Though OS-independent, thin hypervisors provide solid security

If you think smaller hypervisors are more vulnerable, think again. A thin hypervisor may be more secure than bare-metal versions.

What are thin hypervisors and are they more secure than other hypervisors?

Type 1 (bare-metal) hypervisors benefit virtual environments by serving as the only interface between virtualized workloads and the underlying hardware. There is no underlying operating system because the hypervisor acts as the OS for all practical purposes.

Thin hypervisors, on the other hand, are OS-independent, with the goal of running as efficiently as possible with minimal computing overhead. Minimizing the hypervisor also reduces the attack surface by limiting the number of ways malicious code could reach the hypervisor. Keeping the hypervisor simple helps keep it secure.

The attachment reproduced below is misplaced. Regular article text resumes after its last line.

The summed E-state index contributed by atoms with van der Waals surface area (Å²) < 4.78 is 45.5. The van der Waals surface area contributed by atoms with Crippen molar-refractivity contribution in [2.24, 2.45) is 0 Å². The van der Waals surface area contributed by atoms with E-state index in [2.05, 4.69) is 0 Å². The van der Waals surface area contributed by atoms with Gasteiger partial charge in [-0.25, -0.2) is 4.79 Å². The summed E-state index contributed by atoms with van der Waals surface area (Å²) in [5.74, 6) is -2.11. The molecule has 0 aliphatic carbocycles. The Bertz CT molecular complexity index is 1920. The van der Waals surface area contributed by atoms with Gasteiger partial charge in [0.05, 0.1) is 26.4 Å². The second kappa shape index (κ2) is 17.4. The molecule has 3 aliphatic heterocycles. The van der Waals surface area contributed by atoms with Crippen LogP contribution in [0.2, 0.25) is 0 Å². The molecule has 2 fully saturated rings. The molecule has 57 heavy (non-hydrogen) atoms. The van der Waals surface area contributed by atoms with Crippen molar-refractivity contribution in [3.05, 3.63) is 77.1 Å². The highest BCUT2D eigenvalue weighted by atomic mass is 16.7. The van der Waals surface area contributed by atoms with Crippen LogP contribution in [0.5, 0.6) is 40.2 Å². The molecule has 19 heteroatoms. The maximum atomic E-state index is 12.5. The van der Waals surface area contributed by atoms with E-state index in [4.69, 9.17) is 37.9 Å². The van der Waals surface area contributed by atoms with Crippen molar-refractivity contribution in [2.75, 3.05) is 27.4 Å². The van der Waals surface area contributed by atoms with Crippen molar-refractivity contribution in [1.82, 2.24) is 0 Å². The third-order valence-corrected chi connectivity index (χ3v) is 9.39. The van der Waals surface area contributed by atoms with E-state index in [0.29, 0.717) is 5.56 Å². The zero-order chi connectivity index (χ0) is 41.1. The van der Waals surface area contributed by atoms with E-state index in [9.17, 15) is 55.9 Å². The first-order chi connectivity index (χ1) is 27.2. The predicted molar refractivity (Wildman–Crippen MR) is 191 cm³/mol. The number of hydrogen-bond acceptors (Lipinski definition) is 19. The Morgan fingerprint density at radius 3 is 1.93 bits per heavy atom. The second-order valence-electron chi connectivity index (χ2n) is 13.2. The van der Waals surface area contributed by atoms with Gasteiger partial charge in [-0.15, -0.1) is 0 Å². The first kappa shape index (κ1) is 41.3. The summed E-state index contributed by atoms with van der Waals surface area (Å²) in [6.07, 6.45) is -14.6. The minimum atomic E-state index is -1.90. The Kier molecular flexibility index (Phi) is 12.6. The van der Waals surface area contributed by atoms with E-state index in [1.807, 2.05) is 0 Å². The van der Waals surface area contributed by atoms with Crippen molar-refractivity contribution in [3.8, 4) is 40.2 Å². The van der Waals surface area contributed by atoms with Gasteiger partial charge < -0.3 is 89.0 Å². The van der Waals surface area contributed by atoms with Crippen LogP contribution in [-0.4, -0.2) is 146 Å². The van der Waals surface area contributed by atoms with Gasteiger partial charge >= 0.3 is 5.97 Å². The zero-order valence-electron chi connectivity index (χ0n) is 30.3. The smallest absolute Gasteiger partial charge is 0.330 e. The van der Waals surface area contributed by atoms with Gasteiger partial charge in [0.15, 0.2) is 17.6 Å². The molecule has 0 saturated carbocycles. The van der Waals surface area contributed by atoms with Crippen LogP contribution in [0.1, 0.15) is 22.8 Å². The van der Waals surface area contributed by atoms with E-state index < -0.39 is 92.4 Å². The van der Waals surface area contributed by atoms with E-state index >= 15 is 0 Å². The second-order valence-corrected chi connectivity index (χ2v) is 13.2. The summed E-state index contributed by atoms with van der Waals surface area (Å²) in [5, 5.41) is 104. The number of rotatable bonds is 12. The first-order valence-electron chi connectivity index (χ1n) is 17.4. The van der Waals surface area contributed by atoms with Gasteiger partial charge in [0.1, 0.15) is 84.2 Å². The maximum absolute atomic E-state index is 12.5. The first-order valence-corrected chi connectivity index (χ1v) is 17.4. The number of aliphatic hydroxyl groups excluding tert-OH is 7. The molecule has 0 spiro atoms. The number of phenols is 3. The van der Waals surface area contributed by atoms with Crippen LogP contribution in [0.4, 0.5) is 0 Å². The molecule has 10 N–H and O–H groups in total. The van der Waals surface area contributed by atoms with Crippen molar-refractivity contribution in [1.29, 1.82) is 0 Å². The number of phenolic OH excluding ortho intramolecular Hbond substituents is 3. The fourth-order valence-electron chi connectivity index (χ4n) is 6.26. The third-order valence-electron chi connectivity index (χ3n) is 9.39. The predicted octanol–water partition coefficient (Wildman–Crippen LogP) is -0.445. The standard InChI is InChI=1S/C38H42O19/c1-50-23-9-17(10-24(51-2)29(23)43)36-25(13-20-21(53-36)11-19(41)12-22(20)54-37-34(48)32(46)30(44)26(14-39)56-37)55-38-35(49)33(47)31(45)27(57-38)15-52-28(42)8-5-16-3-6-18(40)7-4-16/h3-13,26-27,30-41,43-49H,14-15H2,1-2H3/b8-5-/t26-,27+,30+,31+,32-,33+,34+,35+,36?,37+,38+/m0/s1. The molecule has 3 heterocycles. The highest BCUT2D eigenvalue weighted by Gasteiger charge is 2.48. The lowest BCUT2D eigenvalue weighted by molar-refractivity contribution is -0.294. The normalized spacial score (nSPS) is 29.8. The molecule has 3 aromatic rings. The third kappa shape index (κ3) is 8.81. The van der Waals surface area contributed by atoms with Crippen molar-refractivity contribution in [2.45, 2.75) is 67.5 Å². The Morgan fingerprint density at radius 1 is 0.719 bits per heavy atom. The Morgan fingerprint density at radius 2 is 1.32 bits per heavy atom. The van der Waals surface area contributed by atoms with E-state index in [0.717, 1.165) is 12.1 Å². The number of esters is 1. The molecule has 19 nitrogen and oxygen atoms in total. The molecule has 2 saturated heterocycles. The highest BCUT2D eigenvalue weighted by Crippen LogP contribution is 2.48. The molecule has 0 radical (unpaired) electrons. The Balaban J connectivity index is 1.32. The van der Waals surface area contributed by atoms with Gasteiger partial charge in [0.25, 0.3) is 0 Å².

For example, VMware removed the console operating system from vSphere 5.1. Removing extra software reduces potential vulnerabilities. VMware claims this move makes the hypervisor much smaller, simplifies its deployment and reduces the need for patching.

The vendor also added two additional capabilities to address security. First, you can only install software with digital signatures on a vSphere host, which makes it almost impossible for unsigned software -- such as malware -- to make its way onto the virtual server. The hypervisor also includes application programming interfaces that enable monitoring and management without agents that could be compromised with malware.

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